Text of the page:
He ripped our hearts out as Andrew Beckett in “Philadelphia,” and he tugged at our heartstrings as Forrest Gump in the film of the same name. He scared us to death with Houston’s problem as Jim Lovell in “Apollo 13,” he amused the hell out of as Josh in “Big,” and he elicited our empathy as Paul Edgecomb in “The Green Mile.” But most of all he made us weep when a volleyball named Wilson floated away from him as Chuck Noland in “Cast Away.”
Now two-time Academy Award winner Tom Hanks has returned to the silver screen to deliver another memorable performance in “Captain Phillips,” a riveting film based upon the book titled “A Captain’s Duty: Somali Pirates, Navy SEALS, and Dangerous Days at Sea” by Richard Phillips with Stephan Talty.
The book and the film chronicle the events that occurred on April 8, 2009, when four Somali pirates attacked and boarded the Maersk Alabama headed for Mombasa, Kenya, and carrying a crew of 20 and supplies intended to aid people in Kenya, Somalia, and Uganda.
As the film begins, Phillips’ (Hanks) wife drops him off at the airport, and he subsequently flies from Vermont to a port in Oman, where he takes command of the ship that is supposed to travel through the Gulf of Aden and ultimately arrive at Mombasa. Phillips, who is well aware that pirates pose a real threat near Somalia, decides to take some safety measures on the ship. His concern proves to be well founded when Somali pirates in two skiffs attempt to attack the ship, but Phillips and his crew manage to outrun them. However, they are not as fortunate the following day when four pirates led by Abduwali Muse (Barkhad Abdi) return and succeed in boarding the ship.
During the attack most of the Alabama’s crew hides in engine room, but Phillips remains on the bridge and is captured. Muse intends hold the ship and crew until he gets a sizable payment from the company that owns the Alabama.
Without revealing too much, let’s just say that things don’t go according to Muse’s plans, and Phillips ends up as a hostage in an enclosed power lifeboat with the pirates. What ensues is a harrowing attempt to rescue Phillips and bring the pirates to justice with the help of the U.S. Navy Destroyer USS Bainbridge under the command of Capt. Frank Castellano (Yul Vazquez) and a team of Navy SEALS.
“Captain Phillips” is an exciting, action-packed, and suspenseful film, and it’s all the more thrilling because it is based upon actual events. That Phillips survived such a horrific experience and actually returned to sea is truly amazing. In the film’s production notes director Paul Greengrass (“The Bourne Supremacy”) explained what he was striving for in the film.
“We’ve had a lot of very good films in the last decade that have looked at issues of national security and terrorism, but I wanted this film to look at a broader conflict in our world — the conflict between the haves and the have-nots. The confrontation between Phillips, who is part of the stream of the global economy, and the pirates, who are not, felt fresh and new and forward-looking to me. The standoff between Phillips and Muse is a thrilling high-seas siege, but one that speaks to the larger forces shaping the world today. I’ve always felt that a story should be told in a way that is compelling and thrilling, but also thought-provoking.”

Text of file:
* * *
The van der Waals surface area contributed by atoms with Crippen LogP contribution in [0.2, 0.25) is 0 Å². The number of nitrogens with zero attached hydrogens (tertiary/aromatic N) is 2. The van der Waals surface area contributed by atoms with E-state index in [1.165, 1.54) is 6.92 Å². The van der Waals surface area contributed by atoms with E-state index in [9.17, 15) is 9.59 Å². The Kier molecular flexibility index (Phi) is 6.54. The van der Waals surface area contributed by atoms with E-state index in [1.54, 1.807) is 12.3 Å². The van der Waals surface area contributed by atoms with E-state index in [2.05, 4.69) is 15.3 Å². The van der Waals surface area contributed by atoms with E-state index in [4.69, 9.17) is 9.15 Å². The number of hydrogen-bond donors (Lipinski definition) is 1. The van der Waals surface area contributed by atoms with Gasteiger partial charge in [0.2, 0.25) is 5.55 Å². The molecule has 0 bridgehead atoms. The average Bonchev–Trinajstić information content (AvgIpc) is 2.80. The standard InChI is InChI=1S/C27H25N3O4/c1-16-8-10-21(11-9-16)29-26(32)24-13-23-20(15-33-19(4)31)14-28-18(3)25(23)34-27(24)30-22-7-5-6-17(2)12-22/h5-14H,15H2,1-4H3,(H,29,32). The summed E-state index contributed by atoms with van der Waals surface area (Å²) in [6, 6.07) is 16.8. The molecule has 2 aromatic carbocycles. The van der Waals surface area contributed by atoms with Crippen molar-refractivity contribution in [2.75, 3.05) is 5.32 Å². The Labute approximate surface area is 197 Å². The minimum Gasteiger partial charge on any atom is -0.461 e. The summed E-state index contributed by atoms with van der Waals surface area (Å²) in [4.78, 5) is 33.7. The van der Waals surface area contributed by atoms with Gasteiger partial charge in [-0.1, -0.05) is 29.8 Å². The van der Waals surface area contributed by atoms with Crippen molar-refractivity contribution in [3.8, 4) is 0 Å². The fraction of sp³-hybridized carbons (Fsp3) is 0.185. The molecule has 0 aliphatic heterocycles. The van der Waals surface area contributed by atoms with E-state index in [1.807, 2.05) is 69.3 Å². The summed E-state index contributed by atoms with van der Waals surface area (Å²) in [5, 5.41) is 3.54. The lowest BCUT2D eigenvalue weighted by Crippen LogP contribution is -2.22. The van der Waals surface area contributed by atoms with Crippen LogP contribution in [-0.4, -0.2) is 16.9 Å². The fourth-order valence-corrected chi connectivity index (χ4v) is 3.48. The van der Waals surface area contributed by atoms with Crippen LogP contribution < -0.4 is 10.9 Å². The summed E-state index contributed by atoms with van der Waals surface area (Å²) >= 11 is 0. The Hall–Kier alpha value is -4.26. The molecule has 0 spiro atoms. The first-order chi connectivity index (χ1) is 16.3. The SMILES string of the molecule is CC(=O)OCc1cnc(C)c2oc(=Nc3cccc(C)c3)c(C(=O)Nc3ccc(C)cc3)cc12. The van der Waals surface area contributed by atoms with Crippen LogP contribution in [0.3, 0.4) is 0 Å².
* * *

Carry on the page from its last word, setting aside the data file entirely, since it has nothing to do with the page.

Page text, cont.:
Because 75 percent of he film was actually shot at sea, it obviously is very realistic, and the cinematography is superb. Some of the movie takes place in cramped quarters of the lifeboat, and these scenes were particularly effective.
Perhaps one of the most remarkable aspects of the film is the performance of Abdi, who had never acted before. His portrayal of Muse is incredible for someone with no experience, and he conveys his character’s combination of anger, menace, confusion, and, at times, fear beautifully.
Of course Hanks is the one who actually carries the film, and, as always, he is at the very top of his game. He is one of those actors who have the rare gift of conveying thoughts and emotions without speaking, and he uses it to the maximum in this movie. Being the consummate actor he is, he prepared for the role by actually getting to know the real Richard Phillips, and in the production notes Hanks expressed his amazement at how soon after the events depicted in the film Phillips returned to sea.
“That in particular I found amazing. That a man who suffered such a wrenching, terrifying ordeal, could bring himself to go right back to sea. I knew understanding Phillips’ strength — that particular kind of personal fortitude and connection to the sea, despite what happened — would be essential to understanding the sort of man Richard is. The reality is that not everybody has what it takes to be a ship captain — and not everyone could have withstood being taken hostage.”
Although Hanks’ portrayal of Phillips is flawless throughout the movie, his acting during the last few minutes really defies adequate description. After being rescued, Phillips goes into shock, and the way Hanks carries this off is one of the most remarkable bits of acting I have ever seen. In fact, it may just earn him his sixth Oscar nomination as best actor.
“Captain Phillips” definitely is one of the year’s best films, but it does contain a number of loud and frenetic scenes with everyone yelling simultaneously, and I found this annoying at times. I also didn’t like the inclusion of so many action scenes at night, but I understood the necessity for them. Nevertheless, put this film, which earns a solid nine, on your must-see list. You won’t be sorry.